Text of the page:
Lord Mandelson has asked the Technology Strategy Board (TSB) to guide the development of a network of technology and innovation centres designed to help deliver the industries and jobs of the future.
The TSB has been tasked to work with industry, stakeholders and wider government, including the Research Councils, Regional Development Agencies and Devolved Administrations, on the implementation of the recommendations in the Hauser review, a report by technology entrepreneur Hermann Hauser. The report looks at leading technology and innovation centres in other countries and recommends that the UK builds its own network.
The centres will collectively help to commercialise the output of the UK’s research and will drive economic growth in potential high-growth sectors that will emerge from commercialising technologies such as stem cells and regenerative medicine or future internet technologies. According to the TSB, commercialising these technologies could enable the UK to capture a significant proportion of global markets, potentially worth billions of pounds.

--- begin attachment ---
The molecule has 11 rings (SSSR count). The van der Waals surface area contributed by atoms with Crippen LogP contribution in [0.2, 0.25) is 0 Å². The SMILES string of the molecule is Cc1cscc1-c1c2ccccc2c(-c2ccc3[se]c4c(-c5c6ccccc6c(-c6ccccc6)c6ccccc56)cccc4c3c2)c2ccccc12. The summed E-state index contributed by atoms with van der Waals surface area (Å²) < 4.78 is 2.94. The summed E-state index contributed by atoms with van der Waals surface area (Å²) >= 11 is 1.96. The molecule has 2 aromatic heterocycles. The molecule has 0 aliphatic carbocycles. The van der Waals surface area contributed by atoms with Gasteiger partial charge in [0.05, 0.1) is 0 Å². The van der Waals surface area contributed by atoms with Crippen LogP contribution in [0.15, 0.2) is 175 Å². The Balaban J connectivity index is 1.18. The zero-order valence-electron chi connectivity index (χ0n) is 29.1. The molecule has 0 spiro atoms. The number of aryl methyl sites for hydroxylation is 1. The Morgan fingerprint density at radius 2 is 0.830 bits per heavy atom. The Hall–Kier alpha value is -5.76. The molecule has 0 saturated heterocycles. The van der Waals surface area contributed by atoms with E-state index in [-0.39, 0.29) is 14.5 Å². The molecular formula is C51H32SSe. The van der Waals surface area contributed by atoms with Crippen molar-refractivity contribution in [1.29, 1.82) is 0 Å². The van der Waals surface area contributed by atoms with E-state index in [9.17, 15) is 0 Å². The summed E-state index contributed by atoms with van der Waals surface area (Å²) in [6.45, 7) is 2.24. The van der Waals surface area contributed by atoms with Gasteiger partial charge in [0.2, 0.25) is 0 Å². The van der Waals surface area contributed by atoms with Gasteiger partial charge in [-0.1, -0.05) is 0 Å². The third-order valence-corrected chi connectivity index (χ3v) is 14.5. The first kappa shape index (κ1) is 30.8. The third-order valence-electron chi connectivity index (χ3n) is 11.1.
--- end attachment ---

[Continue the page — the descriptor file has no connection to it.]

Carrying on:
Lord Mandelson said: ‘Too often in this country we have been brilliant at research and let others walk away with the commercial benefits of development. If we are to develop new industrial capabilities in Britain, we have to get more D out of our R&D.
‘I am now determined that the UK builds a capability for the long term through a more strategic and sustained approach to investing in these centres. Hauser is right that these centres need long-term, predictable funding and I am committed to making that happen. I want to understand the UK’s strengths, weaknesses and where there are gaps we need to invest in.’
In his review, Hermann Hauser said: ‘The UK has a science capability second only to the US but falls short on translating scientific leads into leading positions in new industries.
‘Technology and Innovation Centres can help solve this shortcoming and give Britain the lead in some of the most promising technologies, leading to new industries with transformational economic impact.’
The TSB will set up a management board, as recommended in the report, that will be made up of a range of partner organisations including business representatives and public-sector funders. This group will advise the TSB on the right areas of focus. The intention is to report back by the Pre-Budget Report on the process, priority areas, scale of investment required and governance structure.